Climate change is a major concern for the planet, both now and for future generations. A key contributor to the phenomenon is the global reliance on fossil fuels. Scientists, engineers, and technicians across the world have been working tirelessly for decades to create power generation techniques that utilise renewable energy – sun, wind, water, and so on.
One of the most popular and well known of these is solar power. Invented as far back as 1884, solar power only became a serious consideration for mass power generation in the 1970s, following the global oil crises of 1973 and 1979. Since then, the technology has become more efficient, more cost-effective, and more readily-available.
As with any new technology, electroplating has had its part to play in the successful development of solar power.
How solar panels work
At its most basic level, solar panels (or, more accurately, ‘photovoltaic panels’ are made up of a series of solar cells. These cells are normally produced from silicon or silver, both of which absorb light that they use to energise electrons, producing high-voltage electricity. These electrons are then moved from the solar cell to an external circuit or battery, discharging their energy before completing their circuit back to the cell.
The role of plating in solar panel production
Both silicon and silver are expensive metals, but essential to solar power generation because of their photovoltaic properties. The plating process is used to improve the conductivity of the cell, forming reliable connections between the silver or silicon substrate components. This helps to reduce the amount (and therefore cost) of these materials, without losing efficiency.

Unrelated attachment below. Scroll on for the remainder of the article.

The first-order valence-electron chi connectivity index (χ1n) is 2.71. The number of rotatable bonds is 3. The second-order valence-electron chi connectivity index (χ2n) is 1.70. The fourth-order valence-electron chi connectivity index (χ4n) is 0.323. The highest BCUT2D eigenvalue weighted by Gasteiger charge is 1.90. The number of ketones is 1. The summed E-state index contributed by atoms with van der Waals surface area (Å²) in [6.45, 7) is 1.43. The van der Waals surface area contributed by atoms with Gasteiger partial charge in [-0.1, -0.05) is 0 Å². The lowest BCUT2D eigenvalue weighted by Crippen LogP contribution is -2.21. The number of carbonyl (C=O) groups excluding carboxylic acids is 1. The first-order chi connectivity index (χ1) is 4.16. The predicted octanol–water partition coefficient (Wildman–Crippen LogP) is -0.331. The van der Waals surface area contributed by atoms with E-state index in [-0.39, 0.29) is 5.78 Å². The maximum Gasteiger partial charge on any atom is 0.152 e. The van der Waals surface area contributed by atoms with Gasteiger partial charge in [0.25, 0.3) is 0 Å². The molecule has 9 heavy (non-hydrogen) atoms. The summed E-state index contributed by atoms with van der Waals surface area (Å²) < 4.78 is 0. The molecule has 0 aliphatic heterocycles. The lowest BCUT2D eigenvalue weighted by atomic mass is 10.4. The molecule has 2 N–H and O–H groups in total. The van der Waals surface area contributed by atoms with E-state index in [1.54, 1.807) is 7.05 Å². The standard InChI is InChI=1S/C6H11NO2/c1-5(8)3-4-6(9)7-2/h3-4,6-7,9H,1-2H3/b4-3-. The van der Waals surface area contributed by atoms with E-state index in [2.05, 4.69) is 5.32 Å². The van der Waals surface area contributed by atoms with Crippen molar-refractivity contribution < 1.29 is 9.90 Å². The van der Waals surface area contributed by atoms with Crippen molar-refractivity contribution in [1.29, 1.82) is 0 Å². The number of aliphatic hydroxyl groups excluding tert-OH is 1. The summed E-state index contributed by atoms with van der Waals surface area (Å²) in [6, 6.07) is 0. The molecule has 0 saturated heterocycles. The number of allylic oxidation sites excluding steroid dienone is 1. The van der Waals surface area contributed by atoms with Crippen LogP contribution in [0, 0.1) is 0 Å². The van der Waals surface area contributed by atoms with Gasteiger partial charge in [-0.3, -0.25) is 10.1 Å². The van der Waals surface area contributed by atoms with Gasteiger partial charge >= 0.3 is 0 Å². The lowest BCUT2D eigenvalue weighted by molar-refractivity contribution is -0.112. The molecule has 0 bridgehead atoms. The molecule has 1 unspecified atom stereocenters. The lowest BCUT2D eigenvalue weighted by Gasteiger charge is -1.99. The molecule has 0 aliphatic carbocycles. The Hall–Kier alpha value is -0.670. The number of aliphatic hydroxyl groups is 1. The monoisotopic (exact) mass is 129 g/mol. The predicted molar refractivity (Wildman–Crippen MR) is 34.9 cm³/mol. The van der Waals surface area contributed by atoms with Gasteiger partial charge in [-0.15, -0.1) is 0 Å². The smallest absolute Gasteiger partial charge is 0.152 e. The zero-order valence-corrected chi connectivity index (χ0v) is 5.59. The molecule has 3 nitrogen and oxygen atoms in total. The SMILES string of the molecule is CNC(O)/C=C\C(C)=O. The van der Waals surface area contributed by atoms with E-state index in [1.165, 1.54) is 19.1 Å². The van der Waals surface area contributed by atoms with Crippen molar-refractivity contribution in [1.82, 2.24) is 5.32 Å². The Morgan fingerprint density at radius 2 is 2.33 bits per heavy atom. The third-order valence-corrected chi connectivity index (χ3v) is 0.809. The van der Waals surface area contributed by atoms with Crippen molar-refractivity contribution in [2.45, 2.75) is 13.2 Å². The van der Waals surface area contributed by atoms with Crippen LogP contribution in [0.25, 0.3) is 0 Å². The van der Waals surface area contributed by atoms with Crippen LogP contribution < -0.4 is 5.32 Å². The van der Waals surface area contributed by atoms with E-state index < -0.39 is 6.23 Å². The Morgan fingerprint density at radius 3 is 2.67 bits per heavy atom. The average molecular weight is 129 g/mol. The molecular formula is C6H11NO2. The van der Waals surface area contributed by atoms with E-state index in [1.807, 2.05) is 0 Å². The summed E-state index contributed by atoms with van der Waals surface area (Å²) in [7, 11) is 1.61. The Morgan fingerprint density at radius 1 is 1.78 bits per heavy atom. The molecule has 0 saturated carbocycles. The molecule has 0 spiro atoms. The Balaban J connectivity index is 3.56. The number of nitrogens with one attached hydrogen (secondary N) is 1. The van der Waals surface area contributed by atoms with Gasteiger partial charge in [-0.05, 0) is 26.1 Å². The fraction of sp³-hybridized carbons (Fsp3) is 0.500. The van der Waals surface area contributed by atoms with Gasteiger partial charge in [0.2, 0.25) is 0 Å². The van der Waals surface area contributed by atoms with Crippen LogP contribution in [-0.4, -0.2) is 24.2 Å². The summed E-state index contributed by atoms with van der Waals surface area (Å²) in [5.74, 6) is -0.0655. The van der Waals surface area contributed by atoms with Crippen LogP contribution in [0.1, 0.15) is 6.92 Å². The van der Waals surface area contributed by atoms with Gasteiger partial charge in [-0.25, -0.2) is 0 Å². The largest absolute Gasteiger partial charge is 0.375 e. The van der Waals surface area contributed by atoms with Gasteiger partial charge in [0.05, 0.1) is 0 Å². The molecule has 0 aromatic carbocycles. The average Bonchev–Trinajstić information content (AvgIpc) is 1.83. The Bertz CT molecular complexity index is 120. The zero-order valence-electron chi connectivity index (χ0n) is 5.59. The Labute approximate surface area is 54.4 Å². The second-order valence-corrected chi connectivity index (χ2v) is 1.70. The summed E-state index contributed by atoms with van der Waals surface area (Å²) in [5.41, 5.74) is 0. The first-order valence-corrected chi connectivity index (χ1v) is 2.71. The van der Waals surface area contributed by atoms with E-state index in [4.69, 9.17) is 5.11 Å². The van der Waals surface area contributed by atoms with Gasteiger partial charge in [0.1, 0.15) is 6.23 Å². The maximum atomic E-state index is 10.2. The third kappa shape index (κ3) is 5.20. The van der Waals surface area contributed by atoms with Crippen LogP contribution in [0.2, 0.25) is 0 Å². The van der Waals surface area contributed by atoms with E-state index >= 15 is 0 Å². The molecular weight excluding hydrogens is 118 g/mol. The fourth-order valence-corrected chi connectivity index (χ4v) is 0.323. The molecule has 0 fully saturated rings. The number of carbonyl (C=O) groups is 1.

Some of the most commonly used metals in solar cell manufacturing include:
Nickel plating for solar panels
Nickel plating provides a lustrous, silver-white finish and is known for both its ductility and hardness. It offers excellent resistance to both wear and corrosion, while also substantially increasing the thickness of the substrate. You can electroplate nickel onto a solar panel, or use our preferred method of electroless nickel plating (ENP). This second option provide a more uniform nickel coating, allowing us to control the thickness of the deposit more easily.
Compared to nickel, copper is more malleable and a little softer. However, its most important quality for the purpose of power generation is how good it is at conducting electricity. Indeed, it is common to plate solar panels with copper for this very purpose, creating a thin, conductive undercoat for a more resilient nickel layer above.
Whilst too costly for plating the photovoltaic cells themselves, gold is a popular choice for the circuit boards used in the solar-panels’ operation. A naturally conductive material, gold-plated electrical components are used as standard across many industries that utilised solar power.